Sec. 403. Interconnection-Wide Green Transmission Grid Planning: Transmission planning today is a geographically fragmented, lengthy process that does not address the types of projects needed to integrate renewable energy into the transmission grid. The U.S. electric transmission network is divided into three interconnections, the West, the East, and Texas. This bill requires participatory and transparent transmission planning on an interconnection-wide basis for green transmission projects to integrate renewable electricity resources from renewable energy zones into the transmission grid. The objective of the planning process is to enhance transmission access for electricity from renewable energy in renewable energy zones, while recognizing national economic, reliability, and security goals. The planning process established in this bill must be based on established and projected Federal and State renewable energy policies and targets. This bill requires the planning process to solicit input from all stakeholders, including transmission owners, regional transmission organizations, independent system operators, State commissions, electricity generators, prospective developers of new transmission and generation resources, regional reliability organizations, and environmental protection and land, water, and wildlife conservation groups.
This bill requires the plan to consider alternatives to new transmission, including energy efficiency, demand response, distributed generation, and cost-effective energy storage.
To expedite building transmission to meet the President’s renewable energy goal, this bill requires the interconnection-wide green transmission plans to be submitted to the Commission within 1 year of the deadline for designation of renewable energy zones.
If a regional planning entity does not organize a planning process, or does not complete a plan by the deadlines established by FERC, this bill gives FERC backstop planning authority to establish a planning process and conduct planning, in consultation with DOE, federal power marketing authorities, the electric reliability organization and regional reliability organizations. This bill also gives FERC backstop planning authority for any state that does not participate in an interconnection-wide planning process.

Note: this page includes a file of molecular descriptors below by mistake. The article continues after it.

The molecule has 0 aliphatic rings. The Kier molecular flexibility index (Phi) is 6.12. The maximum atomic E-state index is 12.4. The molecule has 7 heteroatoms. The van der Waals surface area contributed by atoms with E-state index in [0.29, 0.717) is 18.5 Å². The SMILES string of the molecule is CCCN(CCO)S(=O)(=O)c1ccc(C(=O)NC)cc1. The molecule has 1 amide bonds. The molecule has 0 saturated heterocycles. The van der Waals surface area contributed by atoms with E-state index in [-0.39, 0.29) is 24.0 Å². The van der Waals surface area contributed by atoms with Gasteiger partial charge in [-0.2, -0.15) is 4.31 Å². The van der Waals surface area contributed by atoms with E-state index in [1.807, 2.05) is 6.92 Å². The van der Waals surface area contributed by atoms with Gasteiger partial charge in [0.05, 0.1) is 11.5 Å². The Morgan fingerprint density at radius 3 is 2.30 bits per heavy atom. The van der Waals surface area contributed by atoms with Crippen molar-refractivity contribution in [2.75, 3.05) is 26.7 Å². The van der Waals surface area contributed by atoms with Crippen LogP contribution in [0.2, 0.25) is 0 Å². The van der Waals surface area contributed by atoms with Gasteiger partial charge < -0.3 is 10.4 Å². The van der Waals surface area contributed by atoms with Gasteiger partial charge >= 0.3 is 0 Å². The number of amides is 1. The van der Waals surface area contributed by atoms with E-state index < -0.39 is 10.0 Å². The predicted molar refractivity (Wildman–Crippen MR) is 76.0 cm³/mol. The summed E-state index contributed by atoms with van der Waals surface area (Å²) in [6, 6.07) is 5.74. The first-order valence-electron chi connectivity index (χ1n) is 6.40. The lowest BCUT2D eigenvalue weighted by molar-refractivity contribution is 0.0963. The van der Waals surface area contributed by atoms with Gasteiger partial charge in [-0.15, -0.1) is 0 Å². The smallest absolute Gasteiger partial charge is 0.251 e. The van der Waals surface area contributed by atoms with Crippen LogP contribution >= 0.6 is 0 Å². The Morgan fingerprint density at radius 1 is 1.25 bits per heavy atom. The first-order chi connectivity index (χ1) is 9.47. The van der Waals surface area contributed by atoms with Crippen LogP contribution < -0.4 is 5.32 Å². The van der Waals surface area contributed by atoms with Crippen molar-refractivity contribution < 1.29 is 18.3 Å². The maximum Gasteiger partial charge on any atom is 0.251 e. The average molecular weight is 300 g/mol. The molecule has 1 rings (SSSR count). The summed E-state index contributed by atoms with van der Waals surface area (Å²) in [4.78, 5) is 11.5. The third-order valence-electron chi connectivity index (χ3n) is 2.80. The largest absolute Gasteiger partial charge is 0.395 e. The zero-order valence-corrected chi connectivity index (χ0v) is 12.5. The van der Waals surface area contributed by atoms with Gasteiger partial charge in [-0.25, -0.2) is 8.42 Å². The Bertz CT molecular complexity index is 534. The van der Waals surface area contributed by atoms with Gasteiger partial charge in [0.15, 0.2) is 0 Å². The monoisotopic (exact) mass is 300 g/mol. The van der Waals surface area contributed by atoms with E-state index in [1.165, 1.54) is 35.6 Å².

To cover costs of regional planning entities and states participating in interconnection-wide planning, this bill establishes a surcharge on all transmission customers. The funds from the surcharge will be distributed to regional planning entities and to states whose governors certify that they are participating in green transmission planning for the first year, and subject to timely submission of a green transmission grid plan in subsequent years. State Governors are also required to demonstrate that planning entities are able to effectively represent a wide spectrum of stakeholders, including the protection and conservation of land, consumer protection, and fish and wildlife protection.
Sec. 404. Federal Siting of Green Transmission Grid Project Facilities: Transmission line siting is currently conducted through a separate process in each state, which can cause lengthy delays for multi-state transmission lines. This bill allows transmission project developers to apply to FERC for federal backstop siting for green transmission projects that are part of the green transmission grid plan and integrate renewable energy resources from renewable energy zones, or for transmission projects that FERC determines are needed to integrate renewable generation resources. For states that participate in interconnection-wide planning, this bill requires FERC to consider state recommendations in siting the line, and to work with states to resolve differences. This bill gives FERC the authority to issue a construction permit, including the right of eminent domain, for green transmission projects that meet specific conditions, including a minimum renewable requirement, optimizing transmission capacity, and providing transmission access to states the project passes through. To coordinate the process of siting transmission on Federal lands, this bill sets FERC as the lead agency for environmental reviews, with a single environmental review document, and directs affected agencies to develop a memorandum of understanding, including a schedule for environmental review and a budget necessary to carry out the schedule.
This bill ensures that green transmission projects are truly green by requiring transmission line siting to consider and use alternative routes where possible to avoid environmentally sensitive or culturally significant areas. In addition, this bill requires transmission projects that use federal siting authority to ensure that at least 75% of the capacity of transmission project is available to renewable generation, or the maximum possible amount of renewable generation that can be reliably interconnected. In addition, to ensure that renewable generation resources have access to transmission, transmission providers for green transmission projects that use federal siting must give priority to load-serving entities contracting with renewable generators, or to renewable generation developers, when offering firm transmission rights.